• The definition of the period used to lock-down the timesheet is not flexible enough to cater to global requirements. As detailed earlier, the timesheet will be locked down for all dates prior to the start date of the current pay period. Here, current pay period is the pay period intersected by the current date.This means that the timesheet locking feature is suited for organisations where payroll processing is done after the end date of the pay period being processed. An example of this would be, processing the payroll for March in the first week of April. This is true to a good extent for payroll processing of hourly (non-exempt) employees in the US, where payroll processing happens after the end date of the pay period. But, this is not true in most instances outside US. For eg. in Europe and Asia, it is common to have payroll for a period processed prior to the actual pay period end date. For eg. the payroll processing for a monthly period ending March 31st, might happen from 21st March to 24th March. In this case, payroll administrators would ideally want the entire month of March to be locked down. But, with the current design of the timesheet lockdown page, March will remain open as it is the current pay period being processed. Let us take another payroll processing scenario - it is common in APAC to have a different processing period for Time and Labor and Payroll for the same run. For eg. in the payroll period from 1st March to 31st March, time entries from 16th February to 15th March will be processed. This implies that when the payroll period ending March 31st is processed, administrators would ideally like the period from 16th February to 15th March to be locked in Time and Labor. In the current design, the period from 16th February to end of February will be locked, but the whole of March will be open. This is a major limitation of this functionality that reduces it's utility in certain geographies. A more appropriate design would have been to provide a page where administrators could enter either the Calendar Group id of Global Payroll or Pay Run Id of Payroll for North America to lock timesheets. This way, the framework could get to know the time period to lock the timesheets. This could have also addressed the scenario where time and labor period differs from payroll period.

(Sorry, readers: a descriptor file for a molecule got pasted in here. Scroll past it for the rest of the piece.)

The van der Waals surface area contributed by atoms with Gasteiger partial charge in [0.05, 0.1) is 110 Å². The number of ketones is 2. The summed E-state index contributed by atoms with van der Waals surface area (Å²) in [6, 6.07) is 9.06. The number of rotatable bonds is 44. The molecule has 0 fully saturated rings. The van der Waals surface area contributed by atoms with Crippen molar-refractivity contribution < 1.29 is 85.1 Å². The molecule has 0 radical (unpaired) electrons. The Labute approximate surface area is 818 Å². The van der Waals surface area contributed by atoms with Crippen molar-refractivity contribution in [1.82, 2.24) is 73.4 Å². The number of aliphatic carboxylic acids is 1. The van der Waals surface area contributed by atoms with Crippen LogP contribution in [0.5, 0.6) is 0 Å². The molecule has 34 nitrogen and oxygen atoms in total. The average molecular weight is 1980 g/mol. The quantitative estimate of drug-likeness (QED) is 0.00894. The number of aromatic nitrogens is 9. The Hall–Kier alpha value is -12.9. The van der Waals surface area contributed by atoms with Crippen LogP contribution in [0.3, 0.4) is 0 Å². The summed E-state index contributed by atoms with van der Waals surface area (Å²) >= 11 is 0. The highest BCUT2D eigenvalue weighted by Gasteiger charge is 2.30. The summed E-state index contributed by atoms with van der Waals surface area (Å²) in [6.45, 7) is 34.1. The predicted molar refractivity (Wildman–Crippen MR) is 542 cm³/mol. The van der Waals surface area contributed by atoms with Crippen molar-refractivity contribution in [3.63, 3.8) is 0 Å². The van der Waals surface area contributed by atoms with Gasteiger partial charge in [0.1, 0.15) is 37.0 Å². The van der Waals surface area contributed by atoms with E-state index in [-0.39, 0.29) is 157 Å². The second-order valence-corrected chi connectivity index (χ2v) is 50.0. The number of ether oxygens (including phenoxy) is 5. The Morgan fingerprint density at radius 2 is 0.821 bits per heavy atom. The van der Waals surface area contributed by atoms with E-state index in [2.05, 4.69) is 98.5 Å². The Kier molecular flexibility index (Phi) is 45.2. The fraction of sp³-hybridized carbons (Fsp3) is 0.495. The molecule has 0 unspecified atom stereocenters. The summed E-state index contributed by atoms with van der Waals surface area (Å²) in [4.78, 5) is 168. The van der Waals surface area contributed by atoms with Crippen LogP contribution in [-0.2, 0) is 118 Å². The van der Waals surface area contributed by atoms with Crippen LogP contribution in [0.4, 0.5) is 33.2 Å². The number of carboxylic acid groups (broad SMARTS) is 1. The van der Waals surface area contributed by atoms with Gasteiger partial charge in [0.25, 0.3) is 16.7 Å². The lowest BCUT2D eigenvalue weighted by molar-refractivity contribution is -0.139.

• Global Payroll User security is not considered while displaying the Global Payroll pay groups to be locked, in the Timesheet Lockdown page. This means that any user who has access to the Timesheet lockdown page, will be able to lock/unlock timesheets of employees in pay groups that the particular user has no access to. This can be an operational security issue for organisations running multiple country payroll in PeopleSoft.
  • For customers using both Time and Labor and Absence Management, it would have been appropriate if this lock down feature was extended to absence management as well. From an operational perspective, both Time and Labor and Absence Management need to work together and a lockdown for payroll processing should have meant restriction of editing both time and absences.
  •  While looking at the code used to populate the pay groups in the Timesheet Lockdown page, I noticed that even Payroll Interface pay groups are printed as Payroll for North America.
  • An informational message is displayed in the timesheet page when the locking is in place. When a certain utility is locked/shut down, I think it is useful to also convey when the utility will be available again. So, instead of just displaying, 'The Timesheet is currently locked down', it would have been more useful to have a message like, 'The Timesheet is currently locked down and it will be available at 2pm PST on Thursday'. We drilled down to find out the message catalog which is used to print the delivered message and it is Message Set: 13504 and Message Number: 89.
So, in conclusion, the timesheet lockdown feature is an enhancement that will contribute to further payroll processing accuracy and will be welcomed by a number of payroll processing administrators. But, the limitations with respect to the dates that will be locked down will have to be kept in mind during an implementation. I suspect that this limitation will make the feature less popular outside North America (unless customised!).